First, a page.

Saturday, December 10, 2011

On ad-speak and poetry

On ad-speak and poetry shamelessly re-posted in toto from Harriet the Blog at the Poetry Foundation

Ian Daly — a “planning director and cultural strategist” at a marketing firm in New York called Anomaly — recently compiled a list of words and phrases that he titled “Shit I Never Said Before Working in Advertising.” A sampling:
Blow it out
Ladder it up
Tease it out
Bullet it out
Build it out
Build affinity
Soft launch
Hard stop
Fair push
Push back
Reach out
Touch base
Connect around
Loop in
Circle back
Share of mind
Are you tracking? I’m tracking.
And it goes on, reading a little like a weirdly intricate instruction manual, a little like half-baked inspirational literature, and maybe a little like… poetry?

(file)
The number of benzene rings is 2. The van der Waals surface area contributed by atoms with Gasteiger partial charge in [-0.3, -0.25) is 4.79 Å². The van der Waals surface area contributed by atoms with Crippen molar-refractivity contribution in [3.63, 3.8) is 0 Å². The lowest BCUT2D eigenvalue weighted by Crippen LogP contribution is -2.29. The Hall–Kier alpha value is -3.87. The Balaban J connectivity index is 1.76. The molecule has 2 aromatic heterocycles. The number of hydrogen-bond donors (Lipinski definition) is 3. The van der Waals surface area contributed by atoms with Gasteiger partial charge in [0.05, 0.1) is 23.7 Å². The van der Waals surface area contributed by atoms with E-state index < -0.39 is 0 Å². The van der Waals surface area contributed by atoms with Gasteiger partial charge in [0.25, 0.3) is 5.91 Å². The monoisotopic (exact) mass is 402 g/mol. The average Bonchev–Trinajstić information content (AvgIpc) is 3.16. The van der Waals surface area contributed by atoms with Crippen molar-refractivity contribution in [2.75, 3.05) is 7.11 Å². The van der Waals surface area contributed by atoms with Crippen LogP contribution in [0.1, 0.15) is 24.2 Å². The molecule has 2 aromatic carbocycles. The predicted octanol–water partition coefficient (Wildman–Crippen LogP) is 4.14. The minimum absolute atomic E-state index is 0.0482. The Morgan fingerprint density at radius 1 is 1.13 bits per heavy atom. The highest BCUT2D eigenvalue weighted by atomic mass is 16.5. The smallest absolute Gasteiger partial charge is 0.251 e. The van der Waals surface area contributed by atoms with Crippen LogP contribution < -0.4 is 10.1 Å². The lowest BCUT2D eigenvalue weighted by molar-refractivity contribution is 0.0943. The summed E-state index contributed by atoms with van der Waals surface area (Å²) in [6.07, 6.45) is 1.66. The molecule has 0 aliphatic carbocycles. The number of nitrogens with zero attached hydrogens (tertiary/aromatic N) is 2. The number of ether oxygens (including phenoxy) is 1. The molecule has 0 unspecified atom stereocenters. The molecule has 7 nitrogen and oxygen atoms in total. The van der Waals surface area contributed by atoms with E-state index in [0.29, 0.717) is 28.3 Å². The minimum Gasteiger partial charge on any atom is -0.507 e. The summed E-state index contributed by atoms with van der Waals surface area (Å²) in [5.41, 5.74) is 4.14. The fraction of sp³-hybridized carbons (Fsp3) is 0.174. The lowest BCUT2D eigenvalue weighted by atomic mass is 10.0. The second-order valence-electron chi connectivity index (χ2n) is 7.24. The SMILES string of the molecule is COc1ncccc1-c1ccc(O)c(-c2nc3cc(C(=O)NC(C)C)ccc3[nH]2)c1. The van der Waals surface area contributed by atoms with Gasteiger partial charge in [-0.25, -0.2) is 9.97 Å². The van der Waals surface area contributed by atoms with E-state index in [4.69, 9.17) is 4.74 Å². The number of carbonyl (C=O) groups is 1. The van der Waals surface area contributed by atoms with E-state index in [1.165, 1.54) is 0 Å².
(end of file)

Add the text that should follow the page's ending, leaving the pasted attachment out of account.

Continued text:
We’re reminded of Robert Archambeau’s recent essay on the various ways that advertising has co-opted (unwittingly?) the language and approach of Symbolist poetry. Writing about Lexicon — the company behind such evocative product names as “Blackberry,” “Swiffer,” and “Pentium Chip” — Archambeau says:
The greatest of Symbolists Stéphane Mallarmé, in his Crise de vers describes the poetry he admires as… “verse that from its constituents makes up a total word, new, strange to the language and like an incantation”. For him, the poem itself was a single word. And like the words coined by the people at Lexicon, Mallarmé’s total word gives us “an array of specific, resonant meanings and associations” rather than something more defined and limited.

Read Ian Daly’s full list and Robert Archambeau’s full article.

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